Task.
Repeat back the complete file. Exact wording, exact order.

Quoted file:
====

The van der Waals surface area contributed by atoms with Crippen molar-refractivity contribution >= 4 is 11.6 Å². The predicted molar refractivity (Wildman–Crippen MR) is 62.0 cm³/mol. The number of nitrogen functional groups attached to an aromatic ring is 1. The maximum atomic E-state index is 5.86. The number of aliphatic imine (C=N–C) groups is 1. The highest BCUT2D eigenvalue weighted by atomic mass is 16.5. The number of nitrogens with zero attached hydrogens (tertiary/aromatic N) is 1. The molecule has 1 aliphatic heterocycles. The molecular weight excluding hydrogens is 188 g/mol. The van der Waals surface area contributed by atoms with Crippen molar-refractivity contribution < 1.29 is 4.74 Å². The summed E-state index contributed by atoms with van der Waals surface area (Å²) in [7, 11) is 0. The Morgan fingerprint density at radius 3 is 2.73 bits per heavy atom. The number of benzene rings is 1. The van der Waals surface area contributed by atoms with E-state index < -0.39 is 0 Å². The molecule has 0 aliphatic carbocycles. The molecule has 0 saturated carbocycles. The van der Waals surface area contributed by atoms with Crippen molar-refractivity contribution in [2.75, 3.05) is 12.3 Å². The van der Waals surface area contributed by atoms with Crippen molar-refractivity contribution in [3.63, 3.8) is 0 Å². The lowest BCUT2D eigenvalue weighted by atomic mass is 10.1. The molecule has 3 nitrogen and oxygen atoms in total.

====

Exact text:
The van der Waals surface area contributed by atoms with Crippen molar-refractivity contribution >= 4 is 11.6 Å². The predicted molar refractivity (Wildman–Crippen MR) is 62.0 cm³/mol. The number of nitrogen functional groups attached to an aromatic ring is 1. The maximum atomic E-state index is 5.86. The number of aliphatic imine (C=N–C) groups is 1. The highest BCUT2D eigenvalue weighted by atomic mass is 16.5. The number of nitrogens with zero attached hydrogens (tertiary/aromatic N) is 1. The molecule has 1 aliphatic heterocycles. The molecular weight excluding hydrogens is 188 g/mol. The van der Waals surface area contributed by atoms with Crippen molar-refractivity contribution < 1.29 is 4.74 Å². The summed E-state index contributed by atoms with van der Waals surface area (Å²) in [7, 11) is 0. The Morgan fingerprint density at radius 3 is 2.73 bits per heavy atom. The number of benzene rings is 1. The van der Waals surface area contributed by atoms with E-state index < -0.39 is 0 Å². The molecule has 0 aliphatic carbocycles. The molecule has 0 saturated carbocycles. The van der Waals surface area contributed by atoms with Crippen molar-refractivity contribution in [2.75, 3.05) is 12.3 Å². The van der Waals surface area contributed by atoms with Crippen molar-refractivity contribution in [3.63, 3.8) is 0 Å². The lowest BCUT2D eigenvalue weighted by atomic mass is 10.1. The molecule has 3 nitrogen and oxygen atoms in total.